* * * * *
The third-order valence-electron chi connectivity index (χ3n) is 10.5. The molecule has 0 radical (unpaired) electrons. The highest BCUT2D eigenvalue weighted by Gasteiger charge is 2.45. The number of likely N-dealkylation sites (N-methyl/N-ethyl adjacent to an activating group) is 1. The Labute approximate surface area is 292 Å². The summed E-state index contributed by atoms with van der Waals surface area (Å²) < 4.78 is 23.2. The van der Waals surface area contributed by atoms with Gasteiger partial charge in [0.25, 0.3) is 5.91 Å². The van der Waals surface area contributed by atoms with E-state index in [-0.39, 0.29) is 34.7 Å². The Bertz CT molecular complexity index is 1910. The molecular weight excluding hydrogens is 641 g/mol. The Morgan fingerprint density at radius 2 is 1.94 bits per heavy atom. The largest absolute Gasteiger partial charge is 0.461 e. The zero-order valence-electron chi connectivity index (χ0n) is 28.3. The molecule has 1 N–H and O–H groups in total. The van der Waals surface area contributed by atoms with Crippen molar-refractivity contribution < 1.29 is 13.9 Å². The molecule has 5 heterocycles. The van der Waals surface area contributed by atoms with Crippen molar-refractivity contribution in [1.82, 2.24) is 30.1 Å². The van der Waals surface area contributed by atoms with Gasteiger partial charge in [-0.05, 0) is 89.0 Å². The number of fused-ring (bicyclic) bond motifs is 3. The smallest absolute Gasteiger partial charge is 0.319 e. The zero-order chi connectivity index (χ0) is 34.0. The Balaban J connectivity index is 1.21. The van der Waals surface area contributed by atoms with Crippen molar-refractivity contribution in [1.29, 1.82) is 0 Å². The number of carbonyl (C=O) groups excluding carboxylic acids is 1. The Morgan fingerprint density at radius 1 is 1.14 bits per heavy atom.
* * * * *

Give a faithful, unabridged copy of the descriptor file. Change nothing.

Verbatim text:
The third-order valence-electron chi connectivity index (χ3n) is 10.5. The molecule has 0 radical (unpaired) electrons. The highest BCUT2D eigenvalue weighted by Gasteiger charge is 2.45. The number of likely N-dealkylation sites (N-methyl/N-ethyl adjacent to an activating group) is 1. The Labute approximate surface area is 292 Å². The summed E-state index contributed by atoms with van der Waals surface area (Å²) < 4.78 is 23.2. The van der Waals surface area contributed by atoms with Gasteiger partial charge in [0.25, 0.3) is 5.91 Å². The van der Waals surface area contributed by atoms with E-state index in [-0.39, 0.29) is 34.7 Å². The Bertz CT molecular complexity index is 1910. The molecular weight excluding hydrogens is 641 g/mol. The Morgan fingerprint density at radius 2 is 1.94 bits per heavy atom. The largest absolute Gasteiger partial charge is 0.461 e. The zero-order valence-electron chi connectivity index (χ0n) is 28.3. The molecule has 1 N–H and O–H groups in total. The van der Waals surface area contributed by atoms with Crippen molar-refractivity contribution < 1.29 is 13.9 Å². The molecule has 5 heterocycles. The van der Waals surface area contributed by atoms with Crippen molar-refractivity contribution in [1.82, 2.24) is 30.1 Å². The van der Waals surface area contributed by atoms with Gasteiger partial charge in [-0.05, 0) is 89.0 Å². The number of fused-ring (bicyclic) bond motifs is 3. The smallest absolute Gasteiger partial charge is 0.319 e. The zero-order chi connectivity index (χ0) is 34.0. The Balaban J connectivity index is 1.21. The van der Waals surface area contributed by atoms with Crippen molar-refractivity contribution in [1.29, 1.82) is 0 Å². The number of carbonyl (C=O) groups excluding carboxylic acids is 1. The Morgan fingerprint density at radius 1 is 1.14 bits per heavy atom.